From the time I signed up with Concordia, though, everyone was hands-on and communicative. They were calling. They were emailing. They were making sure I was okay. Making sure I had what I needed. In classes, the professors were on it and would contact me. If I was struggling, I would just send a private email saying, “Listen, I’m not getting this. What am I missing?” And they would call me on the phone to talk to me. One was out with her family and still called me. I just hadn’t expected that. It was great.

How do you think that your educational advancement will benefit your students?

I think my students benefited from my degree even while I was in the program. I’m a graduation coach. I’m constantly encouraging and trying to motivate individuals who want to drop out—to individuals who have commitments to family or siblings because their parents aren’t being parents. So I use my own story of advancement. When I was growing up, I missed a lot of school because we lived in a lot of shelters. I thought I was dumb because I couldn’t do the work. And it took a long time to realize I wasn’t dumb. I just missed too much school.

So my story is their story–even now. I’m able to encourage them and share a bit of who I am and where I came from to help them. I understand standing in line for government cheese and peanut butter or picking up furniture off the side of the road. And I’m still going on, getting this degree. I made it this far.

I also plan on using this degree to accomplish more goals. I really want to open group homes for the homeless teen population. I want it to be faith-based. I want to be the change that I want to see.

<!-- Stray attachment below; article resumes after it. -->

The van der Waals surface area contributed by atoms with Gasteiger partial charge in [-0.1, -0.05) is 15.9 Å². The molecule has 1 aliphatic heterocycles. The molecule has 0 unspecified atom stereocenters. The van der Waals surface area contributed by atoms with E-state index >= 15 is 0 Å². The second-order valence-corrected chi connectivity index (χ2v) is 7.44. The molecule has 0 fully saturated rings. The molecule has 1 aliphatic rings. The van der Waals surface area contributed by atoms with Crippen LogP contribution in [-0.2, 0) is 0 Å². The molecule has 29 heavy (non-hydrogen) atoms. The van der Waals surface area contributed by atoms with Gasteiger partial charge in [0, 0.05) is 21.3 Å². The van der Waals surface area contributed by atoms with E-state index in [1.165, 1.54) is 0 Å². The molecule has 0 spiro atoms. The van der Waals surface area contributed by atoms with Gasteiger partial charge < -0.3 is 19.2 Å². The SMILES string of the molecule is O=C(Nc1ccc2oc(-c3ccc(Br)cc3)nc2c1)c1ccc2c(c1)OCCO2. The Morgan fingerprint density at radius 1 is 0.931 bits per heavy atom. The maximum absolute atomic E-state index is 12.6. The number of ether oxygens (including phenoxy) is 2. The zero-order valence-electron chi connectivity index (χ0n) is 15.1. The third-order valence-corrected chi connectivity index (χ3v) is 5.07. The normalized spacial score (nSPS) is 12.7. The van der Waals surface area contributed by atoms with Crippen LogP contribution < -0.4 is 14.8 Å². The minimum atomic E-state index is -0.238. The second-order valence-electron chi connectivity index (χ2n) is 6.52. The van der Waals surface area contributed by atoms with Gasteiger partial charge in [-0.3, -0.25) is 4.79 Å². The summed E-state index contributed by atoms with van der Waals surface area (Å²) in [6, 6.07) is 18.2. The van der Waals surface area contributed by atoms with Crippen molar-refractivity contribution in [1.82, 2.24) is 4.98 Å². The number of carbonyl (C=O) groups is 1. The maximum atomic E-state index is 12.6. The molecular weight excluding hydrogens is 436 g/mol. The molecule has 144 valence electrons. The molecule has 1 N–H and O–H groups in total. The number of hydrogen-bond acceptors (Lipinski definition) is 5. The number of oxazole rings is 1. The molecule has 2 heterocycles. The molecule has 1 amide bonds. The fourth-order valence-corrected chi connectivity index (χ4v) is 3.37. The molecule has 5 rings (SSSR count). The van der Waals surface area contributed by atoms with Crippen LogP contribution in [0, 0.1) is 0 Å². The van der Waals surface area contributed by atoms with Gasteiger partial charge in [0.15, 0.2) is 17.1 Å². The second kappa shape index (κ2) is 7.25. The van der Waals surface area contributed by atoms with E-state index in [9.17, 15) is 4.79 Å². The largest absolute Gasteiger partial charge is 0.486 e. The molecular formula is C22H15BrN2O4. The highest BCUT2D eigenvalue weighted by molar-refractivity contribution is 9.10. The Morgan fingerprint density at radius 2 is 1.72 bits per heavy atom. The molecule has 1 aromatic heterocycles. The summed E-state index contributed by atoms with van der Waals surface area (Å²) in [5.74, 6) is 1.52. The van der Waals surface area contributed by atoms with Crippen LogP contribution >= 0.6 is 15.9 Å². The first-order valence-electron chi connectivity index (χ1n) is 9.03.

What specific challenges are you trying to address?

In our community, low socioeconomic status leaves many students without food and without clothes. Some of our students and their families live in their cars. And so, we have programs coming into the schools to work with our social workers to try to meet their needs. Just to get them in the classroom. Just to get them to live to see another day and perhaps help their families. For bilinguals, it’s getting people involved that can speak their language to find resources in the community to learn English.

I also do a lot of volunteer work with my brothers, two of whom run non-profits. And when I find a student who can benefit, I connect them as well.

What do you hope your students will remember about you?

When my students look back, reflecting on Miss Skipper, I hope and I believe, they remember that if they couldn’t count on anybody else, they could count on me. If they didn’t feel like anybody in the world cared about them, that Miss Skipper always had their back. And that she always will. Because it’s true. And I’ve had the pleasure of seeing students that I’ve had when they were in 7th grade, 8th-grade return as adults. They’re still around, coming to Christmas dinner… They’re my kids. I share them, but they’re mine. Whatever they need… And so, I hope when they look back, they’ll be able to say, Miss Skipper was tough, but she loved me.

Kara Wyman has a BA in literature and a MEd from the University of California-Santa Barbara. She spent a decade working with adolescents as an English teacher, the founder, and director of a drama program, a curriculum designer, and a project manager for a teen-centered nonprofit organization. She is now the Alumni and Community Manager for Concordia University-Portland.